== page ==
1969 Dodge Coronet R/T
After a big marketing push in '68, styling changes on the 1969 Dodge Coronet R/T were substantially more modest. The Coronet's visage was revised so that the grille-headlamps combination mimicked the delta taillight shape.
Changes to the 1969 Dodge Coronet R/T
were mainly on the front and rear ends.
Lacking tooling money, however, for a new hood, Dodge stylists imaginatively accomplished their task by grafting a stamped metal skirt onto the forward edge of the carryover hood. Attached by concealed screws, the skirt narrowed the grille opening and then tapered upward at the ends to permit the headlights to sit in recessed delta-shaped bezels.
The joint between the hood and the skirt was scarcely noticeable, a tribute to unknown heroes in Chrysler's late-Sixties stamping and manufacturing operations. (Though very cleverly done, such a construction wouldn't pass muster in today's more exacting world of fit and finish.)
So, with all that, the delta theme was now carried out from front to back, right? Wrong! Stylists instead this year abandoned the delta taillight look on the Coronet 500 and R/T in favor of something more closely tied to the new taillights on the '69 Charger.
The recessed area above the bumper was filled with a bright-edged black panel that contained three slim horizontal rectangles. The left and right sections housed the taillamps. The middle rectangle, though not illuminated, contained red reflective material. (Then-design manager Diran Yazejian referred to this as the "cyclops" design, adding that it was a Richard Sias effort.) Certainly the new design was original, handsome, and bold, but did it say "Dodge?"
Side-marker lights changed again, this time to rectangles that were both illuminated and reflective, thus offering protection even with a burned-out bulb -- typical of the federal government's "belt and suspenders" approach to automotive safety.
Also new were twin faux scoops that were designed to nest into the existing stamped recesses in the rear quarter panel. This attractive but rarely seen option ($35.80) was available for the R/T and the Super Bee. Though of one-piece plastic construction, the sculpted body-color part gave the appearance of two parallel horizontal faired scoops floating out over the quarter panel.
The simulated air inlets at the scoops' leading edges were silver colored. If you squinted hard, the scoops looked like bloomers; one wag in the studio nicknamed them "Maggie's drawers."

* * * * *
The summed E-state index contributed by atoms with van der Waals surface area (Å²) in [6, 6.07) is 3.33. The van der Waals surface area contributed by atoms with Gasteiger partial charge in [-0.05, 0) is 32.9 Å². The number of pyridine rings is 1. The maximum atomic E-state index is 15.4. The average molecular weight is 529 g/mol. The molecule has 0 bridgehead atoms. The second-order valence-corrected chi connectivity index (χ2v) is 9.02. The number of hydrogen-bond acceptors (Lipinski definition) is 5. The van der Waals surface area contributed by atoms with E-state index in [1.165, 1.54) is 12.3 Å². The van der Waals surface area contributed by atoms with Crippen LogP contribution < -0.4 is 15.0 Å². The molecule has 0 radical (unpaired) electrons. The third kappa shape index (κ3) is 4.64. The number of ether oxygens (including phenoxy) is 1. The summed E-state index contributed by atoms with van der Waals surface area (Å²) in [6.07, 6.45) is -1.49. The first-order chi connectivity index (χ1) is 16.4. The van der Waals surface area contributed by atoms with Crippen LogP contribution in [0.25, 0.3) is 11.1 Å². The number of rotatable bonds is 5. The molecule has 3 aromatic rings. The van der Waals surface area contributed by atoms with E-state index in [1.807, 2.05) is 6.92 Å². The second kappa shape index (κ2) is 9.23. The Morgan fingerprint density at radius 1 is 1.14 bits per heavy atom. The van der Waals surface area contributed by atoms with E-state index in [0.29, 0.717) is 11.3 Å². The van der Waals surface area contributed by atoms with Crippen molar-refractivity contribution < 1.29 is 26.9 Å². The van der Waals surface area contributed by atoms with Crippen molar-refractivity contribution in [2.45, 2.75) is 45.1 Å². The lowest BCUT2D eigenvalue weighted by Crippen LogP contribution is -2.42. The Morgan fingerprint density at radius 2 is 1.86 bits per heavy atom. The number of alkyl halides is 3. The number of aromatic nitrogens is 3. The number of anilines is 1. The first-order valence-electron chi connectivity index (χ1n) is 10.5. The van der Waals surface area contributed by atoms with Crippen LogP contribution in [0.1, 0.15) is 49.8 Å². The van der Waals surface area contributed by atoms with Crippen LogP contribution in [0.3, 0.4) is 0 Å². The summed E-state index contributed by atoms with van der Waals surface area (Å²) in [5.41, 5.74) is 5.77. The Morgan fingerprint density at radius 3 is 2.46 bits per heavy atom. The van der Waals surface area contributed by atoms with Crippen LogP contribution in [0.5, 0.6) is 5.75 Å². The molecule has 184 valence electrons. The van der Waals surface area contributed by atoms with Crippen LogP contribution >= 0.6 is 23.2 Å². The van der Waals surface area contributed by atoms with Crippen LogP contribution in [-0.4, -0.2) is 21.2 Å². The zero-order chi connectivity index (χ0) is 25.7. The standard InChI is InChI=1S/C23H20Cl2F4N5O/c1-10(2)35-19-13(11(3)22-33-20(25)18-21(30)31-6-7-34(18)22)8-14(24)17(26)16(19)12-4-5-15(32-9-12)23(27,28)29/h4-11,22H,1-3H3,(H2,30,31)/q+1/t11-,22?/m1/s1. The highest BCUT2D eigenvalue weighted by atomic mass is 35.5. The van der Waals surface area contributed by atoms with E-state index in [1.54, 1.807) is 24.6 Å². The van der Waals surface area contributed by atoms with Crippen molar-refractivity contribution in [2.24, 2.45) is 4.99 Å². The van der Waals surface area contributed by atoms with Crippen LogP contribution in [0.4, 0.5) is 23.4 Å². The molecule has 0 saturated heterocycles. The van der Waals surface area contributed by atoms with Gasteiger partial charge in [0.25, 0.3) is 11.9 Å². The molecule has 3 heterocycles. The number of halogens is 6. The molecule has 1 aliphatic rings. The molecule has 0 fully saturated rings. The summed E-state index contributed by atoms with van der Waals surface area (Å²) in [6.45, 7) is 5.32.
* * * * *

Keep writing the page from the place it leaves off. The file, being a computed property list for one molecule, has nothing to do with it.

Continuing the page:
The eggcrate grille of '68 was replaced by a more conventional stamped-aluminum horizontal linear texture, blacked out on Coronet R/Ts and Super Bees, and ornamented with appropriate emblems. While the power-bulge hood remained standard, a new Ramcharger hood option featured twin forward-facing hood scoops that were fully functional.
The scoops forced air to the carburetor via expansive and elaborate plastic ductwork connected to a special air cleaner by a large rubber seal. Doors just below the hood scoops were activated by a switch on the dash, allowing the driver to control whether the engine received cool or warm air. This "engine fresh air induction system," as Dodge engineers termed it, came standard with the Hemi engine.
In '69, Dodge also offered special performance packages for the 440- and 426-cubic-inch engines. Track Pak included a heavy-duty four-speed transmission with Hurst linkage, a heavy-duty 9.75-inch Dana axle with a 3.54 ratio, Sure-Grip nonslip differential, 26-inch high-performance radiator with fan shroud, seven-blade torque-drive fan, and dual-breaker distributor. The Super Track Pak included all of the above plus power disc brakes and 15-inch cast-center road wheels.
Assemblies of Coronet R/Ts from the three plants that made 1969 B-body Dodges (Detroit Lynch Road, Los Angeles, and St. Louis) fell to 6,955 vehicles, 437 of which were convertibles. Of them, 97 hardtops and 10 ragtops came with Hemis at $718 extra. Again, its stablemates were a large part of the R/T's decline.
Some 19,298 '69 Charger R/Ts were sold, and production of Super Bees leapt to 26,125, aided on the style front by the addition of a popular hardtop and on the performance front by a new 440 "Six Pack" engine package. Meanwhile, Plymouth GTX production declined slightly to 15,010 units, while demand for the upstart Road Runner zoomed to 82,109 cars.
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